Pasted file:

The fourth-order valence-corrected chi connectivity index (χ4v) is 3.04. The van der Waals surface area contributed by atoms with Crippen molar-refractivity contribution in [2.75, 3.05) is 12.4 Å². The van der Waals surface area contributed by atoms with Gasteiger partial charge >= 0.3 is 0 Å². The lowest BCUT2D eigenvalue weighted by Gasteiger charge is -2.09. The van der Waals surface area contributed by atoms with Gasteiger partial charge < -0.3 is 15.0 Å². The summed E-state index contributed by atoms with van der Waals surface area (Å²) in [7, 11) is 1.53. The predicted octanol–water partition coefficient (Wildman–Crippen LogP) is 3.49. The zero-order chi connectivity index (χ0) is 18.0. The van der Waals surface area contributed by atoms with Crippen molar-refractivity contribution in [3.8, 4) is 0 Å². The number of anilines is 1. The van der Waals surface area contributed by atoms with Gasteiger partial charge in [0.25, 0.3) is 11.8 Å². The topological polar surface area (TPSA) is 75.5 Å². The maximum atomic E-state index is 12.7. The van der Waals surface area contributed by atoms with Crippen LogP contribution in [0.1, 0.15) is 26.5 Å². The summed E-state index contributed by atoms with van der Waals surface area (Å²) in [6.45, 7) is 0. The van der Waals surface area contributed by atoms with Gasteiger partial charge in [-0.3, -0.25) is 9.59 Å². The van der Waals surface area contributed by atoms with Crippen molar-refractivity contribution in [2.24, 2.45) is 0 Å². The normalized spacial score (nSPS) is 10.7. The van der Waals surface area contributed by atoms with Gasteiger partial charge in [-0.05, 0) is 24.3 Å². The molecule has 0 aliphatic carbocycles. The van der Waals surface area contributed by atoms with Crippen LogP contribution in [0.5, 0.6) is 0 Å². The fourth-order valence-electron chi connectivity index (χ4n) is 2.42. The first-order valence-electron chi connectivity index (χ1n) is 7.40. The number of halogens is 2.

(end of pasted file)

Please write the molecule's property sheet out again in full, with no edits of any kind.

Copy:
The fourth-order valence-corrected chi connectivity index (χ4v) is 3.04. The van der Waals surface area contributed by atoms with Crippen molar-refractivity contribution in [2.75, 3.05) is 12.4 Å². The van der Waals surface area contributed by atoms with Gasteiger partial charge >= 0.3 is 0 Å². The lowest BCUT2D eigenvalue weighted by Gasteiger charge is -2.09. The van der Waals surface area contributed by atoms with Gasteiger partial charge < -0.3 is 15.0 Å². The summed E-state index contributed by atoms with van der Waals surface area (Å²) in [7, 11) is 1.53. The predicted octanol–water partition coefficient (Wildman–Crippen LogP) is 3.49. The zero-order chi connectivity index (χ0) is 18.0. The van der Waals surface area contributed by atoms with Crippen molar-refractivity contribution in [3.8, 4) is 0 Å². The number of anilines is 1. The van der Waals surface area contributed by atoms with Gasteiger partial charge in [0.25, 0.3) is 11.8 Å². The topological polar surface area (TPSA) is 75.5 Å². The maximum atomic E-state index is 12.7. The van der Waals surface area contributed by atoms with Crippen LogP contribution in [0.1, 0.15) is 26.5 Å². The summed E-state index contributed by atoms with van der Waals surface area (Å²) in [6.45, 7) is 0. The van der Waals surface area contributed by atoms with Gasteiger partial charge in [-0.3, -0.25) is 9.59 Å². The van der Waals surface area contributed by atoms with Crippen molar-refractivity contribution in [2.24, 2.45) is 0 Å². The normalized spacial score (nSPS) is 10.7. The van der Waals surface area contributed by atoms with Gasteiger partial charge in [-0.05, 0) is 24.3 Å². The molecule has 0 aliphatic carbocycles. The van der Waals surface area contributed by atoms with Crippen LogP contribution in [0.5, 0.6) is 0 Å². The fourth-order valence-electron chi connectivity index (χ4n) is 2.42. The first-order valence-electron chi connectivity index (χ1n) is 7.40. The number of halogens is 2.